NHS budget: What we aren't being told

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Last week Labour was promising extra money for the NHS in England. This week it's the Tories' turn - and no doubt the Liberal Democrats will have something to say when they gather in Glasgow next week.

With all these pledges, the NHS should be in fine fettle shouldn't it? Well, no, not necessarily.

While both parties have said there will be more funding, they have been very careful not to be pinned down on the exact details.

In some ways, that is understandable. Detailed spending plans can only come after an election. But that doesn't mean that questions shouldn't be asked now.

At the Labour party conference Ed Miliband said there would be £2.5bn extra a year - to be funded from the mansion tax, a crackdown on tax dodgers, and a levy on tobacco firms.

What he didn't say - and what Labour has so far refused to give details on - is any indication about what that means once inflation is taken into account.

The expectation is that this is new money and - therefore - on top of inflation. However, at the moment all we know for sure is that over the course of five years, there will be at least an extra £12.5bn.

Smallest of margins

It sounds a lot, but the sum must be seen in terms of the NHS - the second biggest area of government spending.

The amount is almost the same as the coalition government has increased the budget by since 2010.

This year there is nearly £114bn set aside for health - that is £12.7bn more than when the coalition came to power.

But once inflation is taken into account, that amounts to an average of just 0.1% a year during this Parliament.

That means the pledge made before the last election - to increase the budget - has been met, albeit by the very smallest of margins.

And that brings us nicely on to the promises being made by the prime minister at the Conservative party conference on Wednesday.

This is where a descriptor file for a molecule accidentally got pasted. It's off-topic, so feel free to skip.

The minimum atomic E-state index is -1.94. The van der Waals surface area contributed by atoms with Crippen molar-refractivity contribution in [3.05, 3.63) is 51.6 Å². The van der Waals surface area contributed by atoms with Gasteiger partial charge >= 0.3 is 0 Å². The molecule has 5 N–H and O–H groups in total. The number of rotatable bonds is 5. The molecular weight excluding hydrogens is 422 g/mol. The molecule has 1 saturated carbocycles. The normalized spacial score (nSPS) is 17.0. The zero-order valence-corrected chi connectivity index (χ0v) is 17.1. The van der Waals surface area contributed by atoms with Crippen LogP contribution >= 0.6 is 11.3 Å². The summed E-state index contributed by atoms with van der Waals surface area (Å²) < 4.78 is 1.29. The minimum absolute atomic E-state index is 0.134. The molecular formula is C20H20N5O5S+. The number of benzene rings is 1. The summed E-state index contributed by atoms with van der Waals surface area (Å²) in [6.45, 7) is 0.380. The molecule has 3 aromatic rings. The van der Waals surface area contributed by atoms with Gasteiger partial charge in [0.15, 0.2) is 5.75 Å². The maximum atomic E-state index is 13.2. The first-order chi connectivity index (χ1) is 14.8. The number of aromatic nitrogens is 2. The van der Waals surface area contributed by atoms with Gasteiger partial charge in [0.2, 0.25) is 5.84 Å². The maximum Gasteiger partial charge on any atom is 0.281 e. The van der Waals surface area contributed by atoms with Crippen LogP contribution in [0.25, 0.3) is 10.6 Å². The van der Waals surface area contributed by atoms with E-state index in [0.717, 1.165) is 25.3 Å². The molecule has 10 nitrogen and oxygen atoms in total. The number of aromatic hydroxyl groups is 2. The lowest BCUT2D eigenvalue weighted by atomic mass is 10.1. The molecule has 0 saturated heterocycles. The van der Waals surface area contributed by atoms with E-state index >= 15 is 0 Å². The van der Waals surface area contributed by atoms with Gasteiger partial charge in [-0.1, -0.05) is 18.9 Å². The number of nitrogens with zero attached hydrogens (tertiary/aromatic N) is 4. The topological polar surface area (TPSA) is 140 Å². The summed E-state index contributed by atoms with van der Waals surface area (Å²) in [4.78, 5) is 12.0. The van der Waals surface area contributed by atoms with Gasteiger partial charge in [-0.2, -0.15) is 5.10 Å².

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David Cameron says there will be a real-terms increase once inflation is taken into account if the Tories win the election. But again there is no indication of just how big that rise will be (although I am told that the door is being left open to a more generous settlement than last time).

This matters. Even though the NHS was one of only two government departments to get a real-terms increase in this Parliament, many working in the health service still say it has felt like a cut.

That is because of what economists often refer to as 'health inflation'. It is basically the extra needed to cope with rising pressures from factors such as the ageing population, cost of new drugs, and lifestyle factors like obesity, and is estimated to add about 3% a year in terms of costs.

It is why throughout its history the NHS has on average been given an extra 4.5% a year.

Because the finances are so tight this time, the NHS has had to embark on an unprecedented £20bn efficiency savings target in the past few years - the equivalent of 5% per annum.

In the coming years, these pressures will continue. There is talk of a £30bn funding gap by 2020.

Could the election campaign be a game of NHS poker with all sides continually raising the stakes when it comes to the budget?